In 1992, Boston Acoustics introduced the 3-way VR12 center channel speaker, with a vertically-aligned midrange and tweeter. This was the industry’s first 3-way center speaker and it completely avoided the horizontal interference/overlap problems of all the previous 2-way M-T-M center-channel speakers.

Boston VR12 better

Figure 3. Boston Acoustics VR12

To gain a broader perspective on the vertical vs horizontal center channel argument, Audioholics.com authored a "counterargument" article for horizontally mounted MTM center channels.

Yes, perhaps a dual-mid driver M-T-M center will have higher sensitivity because of those two big midrange drivers operating in tandem and moving a lot of air, but in a home theater system, it has to be channel-balanced with the other speakers anyway, so if the C is 3dB more sensitive that the LR channels, you have to reduce the C-channel level by 3dB. So the C’s increased sensitivity may be a false “advantage.” (Not having to drive the C as hard may give you somewhat lowered distortion—from both amplifier and speaker—all other things being equal, so increased sensitivity in the center speaker is not entirely without merit.)

While the data showing that listeners are not usually too far off center axis of the center channel speaker and therefore are within its “good” horizontal dispersion zone is interesting information, that data may not capture all the relevant sonic considerations. A horizontal M-T-M center’s reduced-angle horizontal dispersion will also affect its far-field power response, because its narrower dispersion will mean that it is delivering less total upper-mid energy into the far field than would a wider dispersion design. Remember, the sound of a speaker at a listener’s ears is determined by a combination of first-arrival (near-field) energy and far-field total energy output.

So even if a listener is sitting within the so-called “acceptable” horizontal dispersion region of a horizontal M-T-M center speaker, that center speaker’s far-field energy response will be quite different from the vertically-arrayed LR speakers that it is matched with. Because of that, the C speaker’s tonal signature will be different from that of the LR speakers, perhaps by enough to cause a distracting discontinuity in the L-C-R sonic imaging as the sound pans across the screen.

The ideal theater situation is to have three identical vertically-oriented L-C-R front channel speakers. With the identical radiation pattern and identical tonal balance—coupled with the wider horizontal dispersion of a vertically-arrayed speaker—the sonic texture will be exactly the same as the sound is “handed off” from channel to channel and the horizontal coverage will be the widest, assuring everyone of the best intelligibility and detail.

The horizontal box center speaker as we know it today stems from the advent of Dolby Pro Logic in the late ‘80’s, which synthesized a separate “center channel” track to reproduce the dialog and on-screen effects from movie soundtracks. Since it would have looked strange and been impractical for a vertically-oriented center channel speaker to sit tottering atop a CRT television, speaker company’s marketing departments decreed horizontal boxes to lay flat and safe on top of the 27” or 32” sets of the day—to the outraged howls of many an engineer who knew better! That’s where the “habit” of seeing a horizontal center speaker comes from. But for in-wall speakers—especially behind an acoustically-transparent screen, in which case the speakers aren’t even visible—there is simply no need for the center speaker to be horizontal. Indeed, a horizontal in-wall center speaker is a monument to ignorance.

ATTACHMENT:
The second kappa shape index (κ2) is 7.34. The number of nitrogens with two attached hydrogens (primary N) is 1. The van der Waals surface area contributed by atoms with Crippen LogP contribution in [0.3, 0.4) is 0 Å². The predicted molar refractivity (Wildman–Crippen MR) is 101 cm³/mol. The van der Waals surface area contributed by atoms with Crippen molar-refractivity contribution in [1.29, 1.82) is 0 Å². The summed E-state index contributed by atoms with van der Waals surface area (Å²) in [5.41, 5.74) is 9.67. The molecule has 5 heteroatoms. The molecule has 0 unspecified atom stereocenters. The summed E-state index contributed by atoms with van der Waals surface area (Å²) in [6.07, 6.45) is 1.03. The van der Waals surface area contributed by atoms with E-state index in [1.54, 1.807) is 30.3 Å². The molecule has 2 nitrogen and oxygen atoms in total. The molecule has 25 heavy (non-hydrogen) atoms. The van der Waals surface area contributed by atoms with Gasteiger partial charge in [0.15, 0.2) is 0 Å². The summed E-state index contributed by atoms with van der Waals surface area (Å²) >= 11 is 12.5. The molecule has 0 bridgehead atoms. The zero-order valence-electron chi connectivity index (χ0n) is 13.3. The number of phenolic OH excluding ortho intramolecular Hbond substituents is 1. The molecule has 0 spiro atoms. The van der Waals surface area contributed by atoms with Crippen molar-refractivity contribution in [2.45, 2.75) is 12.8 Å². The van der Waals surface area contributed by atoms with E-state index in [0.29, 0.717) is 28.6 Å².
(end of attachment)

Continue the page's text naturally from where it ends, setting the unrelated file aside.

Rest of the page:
A Compromise to Improve Horizontal MTM Performance

An interesting compromise is the approach that some companies take with their center channel box speakers. (See figure 4, an Atlantic Technology center channel speaker.) They use an “optimized” M-T-M-type of design, whereby the tweeter is raised well above the horizontal centerline of the two midranges. We’ll call this the “raised-tweeter” approach.

Atlantic 4400 C

Figure 4.  Atlantic Technology 4400 C Center Channel

The raised-tweeter approach to center-channel design preserves the few advantages that a horizontal MTM has (higher sensitivity, increased power handling, etc), but significantly improves on a horizontal MTM center's greatest shortcoming—its very restricted horizontal dispersion. Raised tweeter centers are much better than a conventional MTM center in that regard, both because the tweeter is not in the same horizontal plane as the woofers and because elevating the tweeter allows the woofers to be brought in significantly closer together. (Remember, two identical drivers covering the same frequency range behave as if they were an oval driver of their combined outer distances apart. Driver directionality is primarily a function of the relationship of the radiated wavelength to the effective piston diameter of the driver. Other factors can also affect directionality, such as cone shape, cone stiffness, breakup modes, among others, but the first determinant of directionality is driver size.) Bringing the dual midranges in much closer to each other minimizes the distance between their acoustic centers, for an effectively smaller radiating dimension, which maximizes their horizontal dispersion.